The disease symptoms of external parasites also vary from species to species. The symptoms of lice and mite infestations are similar. Animals itch and will constantly scratch and bite themselves, which leads to wool being plucked out in the case of sheep. In some cases, lesions become noticeable on the skin and wool losses can occur, which may result in large production losses.
Scope of infestation
Nel says that visible symptoms are just the tip of the iceberg. “When a few of your animals exhibit the same disease symptoms, it is advisable to call in the local veterinarian who will use diagnostic methods to determine which parasites are present.
“Faecal egg flotation and faecal egg sedimentation tests can be performed to determine the internal parasites present. Faecal egg counts can also be done to determine the severity of the infestation. If animals are slaughtered or when a post mortem is done on a dead animal, the digestive tract (from the omasum to the colon) and liver can be examined to detect the presence of internal parasites.
“The skin between the hair or wool can be carefully examined for external parasites such as lice, as well as the larval and nymph stages of ticks. Lesions can also be used to perform a scratch test to determine if animals are infested with mites. Because symptoms are very similar, it is essential to accurately identify external parasites so that the appropriate treatment can be administered,” he says.
Various treatments are available in the market that can be effectively used to treat internal and external parasites. However, if treatment is to be successful, it is important to accurately identify the parasite as well as the stage in its life cycle.
Nel explains: “Treatments containing triclabendazole can, for example, be used to treat the immature and adult stages of liver fluke. A treatment containing oxyclozanide or resorantel can be used to treat the immature as well as the adult stages of conical fluke.
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“Treatments containing any of the macrocyclic lactones (such as ivermectin, doramectin or abamectin) will be effective against sucking lice and mites on sheep, but not against biting lice. The importance of an accurate diagnosis or identification of the specific parasite cannot be overemphasised as it will ensure that the proper treatment is administered. It is also important to know whether the animals should receive only one treatment or whether there should be follow-up treatments.”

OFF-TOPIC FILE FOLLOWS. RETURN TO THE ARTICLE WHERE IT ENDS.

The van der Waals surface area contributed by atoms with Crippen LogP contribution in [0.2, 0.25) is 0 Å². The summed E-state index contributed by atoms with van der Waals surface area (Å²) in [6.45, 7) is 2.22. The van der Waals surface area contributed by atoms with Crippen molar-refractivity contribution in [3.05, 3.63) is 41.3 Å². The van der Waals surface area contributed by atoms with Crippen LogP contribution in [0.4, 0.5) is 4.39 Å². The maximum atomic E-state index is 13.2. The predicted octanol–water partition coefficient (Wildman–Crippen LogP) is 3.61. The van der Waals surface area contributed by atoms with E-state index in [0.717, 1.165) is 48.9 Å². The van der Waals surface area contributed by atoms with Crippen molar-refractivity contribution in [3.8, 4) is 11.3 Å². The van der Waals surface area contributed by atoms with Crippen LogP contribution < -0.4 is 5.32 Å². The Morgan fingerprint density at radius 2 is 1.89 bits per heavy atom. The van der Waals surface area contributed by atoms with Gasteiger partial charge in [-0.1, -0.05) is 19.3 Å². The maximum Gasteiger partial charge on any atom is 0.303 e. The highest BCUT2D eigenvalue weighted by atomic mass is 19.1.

Prevention is better than cure
According to Nel, good on-farm management can prevent winter parasite infestations to a large degree. To prevent liver fluke and conical fluke infestation, wet areas, such as marshes and rivers, should be avoided in the autumn months. This prevents contact with the infectious stages the water slug undergoes at this time of year.
He also advises producers to treat strategically in early winter, about two weeks after the minimum temperature has dropped below 10°C, in areas with a higher incidence of liver fluke to prevent infestation in winter. A triclabendazole-containing agent can be used for strategic treatment. Strategic treatment for conical fluke can be done in late winter.
“Strategic liver fluke treatment, with a treatment that is effective against adult stages, can be done in early spring to get rid of adult liver flukes that have survived the winter. This way, the infestation of grazing with liver fluke eggs can be limited and the life cycle interrupted to some degree,” he advises. – Koos du Pisanie, Stockfarm
For more information, phone Dr JG Nel on 012 346 2095.